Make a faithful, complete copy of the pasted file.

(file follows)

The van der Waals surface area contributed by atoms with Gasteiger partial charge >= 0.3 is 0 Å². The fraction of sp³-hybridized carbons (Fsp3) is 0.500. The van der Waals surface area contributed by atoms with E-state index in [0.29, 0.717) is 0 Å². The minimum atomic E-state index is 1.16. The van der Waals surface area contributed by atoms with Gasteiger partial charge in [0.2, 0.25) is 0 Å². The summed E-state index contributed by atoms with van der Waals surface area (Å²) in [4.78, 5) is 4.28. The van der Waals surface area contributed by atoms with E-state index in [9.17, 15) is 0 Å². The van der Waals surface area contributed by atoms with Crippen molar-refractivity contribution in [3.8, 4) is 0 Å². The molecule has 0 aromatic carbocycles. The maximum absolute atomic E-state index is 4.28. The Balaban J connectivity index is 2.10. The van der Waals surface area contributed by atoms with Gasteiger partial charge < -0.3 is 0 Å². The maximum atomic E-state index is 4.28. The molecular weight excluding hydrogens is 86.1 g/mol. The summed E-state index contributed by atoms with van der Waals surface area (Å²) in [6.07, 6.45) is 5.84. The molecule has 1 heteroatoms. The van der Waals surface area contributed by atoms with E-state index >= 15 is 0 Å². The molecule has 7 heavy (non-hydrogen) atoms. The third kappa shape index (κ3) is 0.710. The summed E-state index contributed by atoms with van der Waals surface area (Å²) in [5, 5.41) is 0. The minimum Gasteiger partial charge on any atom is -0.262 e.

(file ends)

The van der Waals surface area contributed by atoms with Gasteiger partial charge >= 0.3 is 0 Å². The fraction of sp³-hybridized carbons (Fsp3) is 0.500. The van der Waals surface area contributed by atoms with E-state index in [0.29, 0.717) is 0 Å². The minimum atomic E-state index is 1.16. The van der Waals surface area contributed by atoms with Gasteiger partial charge in [0.2, 0.25) is 0 Å². The summed E-state index contributed by atoms with van der Waals surface area (Å²) in [4.78, 5) is 4.28. The van der Waals surface area contributed by atoms with E-state index in [9.17, 15) is 0 Å². The van der Waals surface area contributed by atoms with Crippen molar-refractivity contribution in [3.8, 4) is 0 Å². The molecule has 0 aromatic carbocycles. The maximum absolute atomic E-state index is 4.28. The Balaban J connectivity index is 2.10. The van der Waals surface area contributed by atoms with Gasteiger partial charge < -0.3 is 0 Å². The maximum atomic E-state index is 4.28. The molecular weight excluding hydrogens is 86.1 g/mol. The summed E-state index contributed by atoms with van der Waals surface area (Å²) in [6.07, 6.45) is 5.84. The molecule has 1 heteroatoms. The van der Waals surface area contributed by atoms with E-state index >= 15 is 0 Å². The molecule has 7 heavy (non-hydrogen) atoms. The third kappa shape index (κ3) is 0.710. The summed E-state index contributed by atoms with van der Waals surface area (Å²) in [5, 5.41) is 0. The minimum Gasteiger partial charge on any atom is -0.262 e.